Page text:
Fedora server implementation straw man

Kevin Fenzi kevin at scrye.com
Wed Jan 29 17:46:33 UTC 2014

On Tue, 28 Jan 2014 08:43:11 -0500
Stephen Gallagher <sgallagh at redhat.com> wrote:
> This is likely something we're going to need to write ourselves (with
> an eye to getting other major distributions involved, since it will
> benefit them as well).
> My thought here is that what we'd probably want to do is build a
> configuration service that serves a D-BUS API. The service should be
> built around a plugin architecture, so that we can drop a new set of
> objects onto it as part of the role package. Ideally, I'd like these
> modules to be built atop something like Augeas so that we aren't
> responsible for actually managing the files on-disk, just presenting
> the data in the API.
> I'm aware that this is non-trivial new work. If we agree that this is
> what we want and need, I'm going to make an attempt at requisitioning
> resources to work on it.

Yeah, it sounds like it could be a lot of work, but it could also be
potentially a very good value add. 

In the end we always need to keep in mind: why would someone install
the fedora server freeipa role instead of just installing the packages
and configuring it themselves as they do now? We need to make it
compelling to use the role. :)  

> >>> 6. We setup specific bodhi requirements (like critpath) for
> >>> server role packages, requiring specific testing before they
> >>> can go stable.
> >>> 
> >> 
> >> I'd *really* like for us to be testing things holistically,
> >> rather than individually. It's probably not enough for us to just
> >> check "Is this in a role package? Yes: require more testing".
> > 
> > Sure, I think we should do that _also_
> > 
> > This would just be a way to catch things like "hey, freeipa is
> > bumping a major release in a stable version" (just an example)
> > 
> I'm not sure I agree with the need for additional process here, but I
> am open to being convinced. For now, I'd prefer to play the
> wait-and-see game and only add to this process if we see it becoming
> an issue.

Sure, this could definitely be something we push off for now, but
adjust as we get closer to some kind of alpha release.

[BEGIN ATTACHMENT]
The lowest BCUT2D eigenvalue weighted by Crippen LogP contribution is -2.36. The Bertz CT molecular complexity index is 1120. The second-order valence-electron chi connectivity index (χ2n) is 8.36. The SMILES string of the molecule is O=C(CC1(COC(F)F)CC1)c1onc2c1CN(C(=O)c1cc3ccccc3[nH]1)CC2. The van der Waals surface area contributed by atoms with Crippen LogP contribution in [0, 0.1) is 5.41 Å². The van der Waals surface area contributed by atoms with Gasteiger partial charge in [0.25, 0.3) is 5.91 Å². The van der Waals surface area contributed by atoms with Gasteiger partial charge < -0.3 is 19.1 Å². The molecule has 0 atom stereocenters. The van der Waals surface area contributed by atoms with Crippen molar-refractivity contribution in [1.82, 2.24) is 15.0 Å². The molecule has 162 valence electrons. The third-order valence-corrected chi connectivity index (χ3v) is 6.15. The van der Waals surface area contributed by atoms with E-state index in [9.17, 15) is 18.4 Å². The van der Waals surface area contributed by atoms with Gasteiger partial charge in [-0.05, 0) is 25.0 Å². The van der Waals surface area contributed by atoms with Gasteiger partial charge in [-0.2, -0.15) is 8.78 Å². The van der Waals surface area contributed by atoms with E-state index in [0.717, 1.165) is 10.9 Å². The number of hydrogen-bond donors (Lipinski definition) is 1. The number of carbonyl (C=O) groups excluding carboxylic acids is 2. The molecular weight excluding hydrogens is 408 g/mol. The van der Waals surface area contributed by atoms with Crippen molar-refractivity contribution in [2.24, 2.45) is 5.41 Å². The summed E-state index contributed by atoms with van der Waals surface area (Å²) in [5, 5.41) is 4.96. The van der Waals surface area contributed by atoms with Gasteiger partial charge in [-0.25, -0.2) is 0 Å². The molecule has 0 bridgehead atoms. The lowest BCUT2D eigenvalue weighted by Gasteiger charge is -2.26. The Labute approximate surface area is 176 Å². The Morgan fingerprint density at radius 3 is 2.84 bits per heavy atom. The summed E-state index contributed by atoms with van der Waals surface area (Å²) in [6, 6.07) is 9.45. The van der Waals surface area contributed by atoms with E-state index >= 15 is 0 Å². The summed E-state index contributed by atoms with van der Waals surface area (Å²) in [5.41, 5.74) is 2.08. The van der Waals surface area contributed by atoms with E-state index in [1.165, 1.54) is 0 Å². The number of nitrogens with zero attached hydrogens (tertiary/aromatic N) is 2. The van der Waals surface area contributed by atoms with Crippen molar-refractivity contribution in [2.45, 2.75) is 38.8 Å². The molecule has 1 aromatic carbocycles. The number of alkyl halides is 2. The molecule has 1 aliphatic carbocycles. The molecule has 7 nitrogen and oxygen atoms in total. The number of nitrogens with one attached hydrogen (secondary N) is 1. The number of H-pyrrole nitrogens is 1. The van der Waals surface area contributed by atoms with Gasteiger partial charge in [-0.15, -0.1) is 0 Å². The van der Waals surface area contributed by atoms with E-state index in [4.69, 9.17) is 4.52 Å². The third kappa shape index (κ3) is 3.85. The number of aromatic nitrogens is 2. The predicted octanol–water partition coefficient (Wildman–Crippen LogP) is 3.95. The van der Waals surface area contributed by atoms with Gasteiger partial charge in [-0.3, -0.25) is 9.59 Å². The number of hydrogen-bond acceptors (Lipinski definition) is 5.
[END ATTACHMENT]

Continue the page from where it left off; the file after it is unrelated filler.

> >> I think it's fine for the individual *packages* to continue in
> >> the process that they are now. However, in order to bring
> >> something into the *role*, we should have to test it as a
> >> complete system.
> > 
> > Sure, since the role package requires specific things tho, doesn't 
> > testing it also mean testing those?
> >  
> No. In many cases it only means testing a specific subset of those
> dependencies. For example, FreeIPA depends on 389 DS and Dogtag, so by
> your logic, testing FreeIPA is sufficient to determine that newer 389
> DS and Dogtag packages work. However, there are numerous features
> (particularly in Dogtag) that FreeIPA does not exercise. So I see
> value in testing the packages separately from the roles.

Sure, again, I think both are good. 

> >> This has impact on Fedora Infrastructure, as it will mean that we
> >> will need to retain multiple (non-parallel-installable) versions
> >> of packages in the repositories, since we will always need to be
> >> able to satisfy the role requirements (which may be older than
> >> the upstream package).
> > 
> > This is difficult for a number of reasons. :) (Not impossible, but 
> > difficult).
> > 
> Could you explain some of those reasons? To me it seems like we'd be
> moving from maintaining two copies (the one in the release repo plus
> the one in the updates repo) with a possibility of three or more (one
> for each role that requires a unique version compared to the updates
> and other role requirements).

So, the way composes work now is that bodhi calls mash and mash calls
out to koji and says "hey, give me the latest package tagged into this
tag" and then it composes say 'fedora/20/updates' repo from that. 

If you wanted to keep more than the latest, we would have to call out
for 'give me all packages in the tag, and then figure out which are
the latest two (or whatever) and compose that'. Which is a great deal
more intensive and error prone. You have to think of things like epoch
changes, etc. 

Getting past that, the other big hurdle is mirrors. "Hey, you know
that 1TB of fedora you have? We are going to make it 2 or 3, hope
thats ok"

Getting back to the orig statement, why wouldn't we just not push a
version to stable until it meets the requirements of the role? 

> It's always difficult to determine what is a major update vs. a
> compatible update that adds a few new features. I think the goal here
> would be to allow compatible updates to land with the expectation that
> we're going to test them with the roles and update the role packages
> as soon as it's verified.

We should be able to use updates-testing for this, no?

new version enters updates-testing -> we test with role, update role
and push it's new version into updates-testing (preferably with the
same update as the new package so they go stable at the same time). 


> The other side-effect here would be to make it easy for Cloud to
> implement its Cloud->Server goal (just install the
> fedora-server-release package and your system now meets that
> condition).


-------------- next part --------------
A non-text attachment was scrubbed...
Name: signature.asc
Type: application/pgp-signature
Size: 836 bytes
Desc: not available
URL: <http://lists.fedoraproject.org/pipermail/server/attachments/20140129/ad66dc45/attachment.sig>

More information about the server mailing list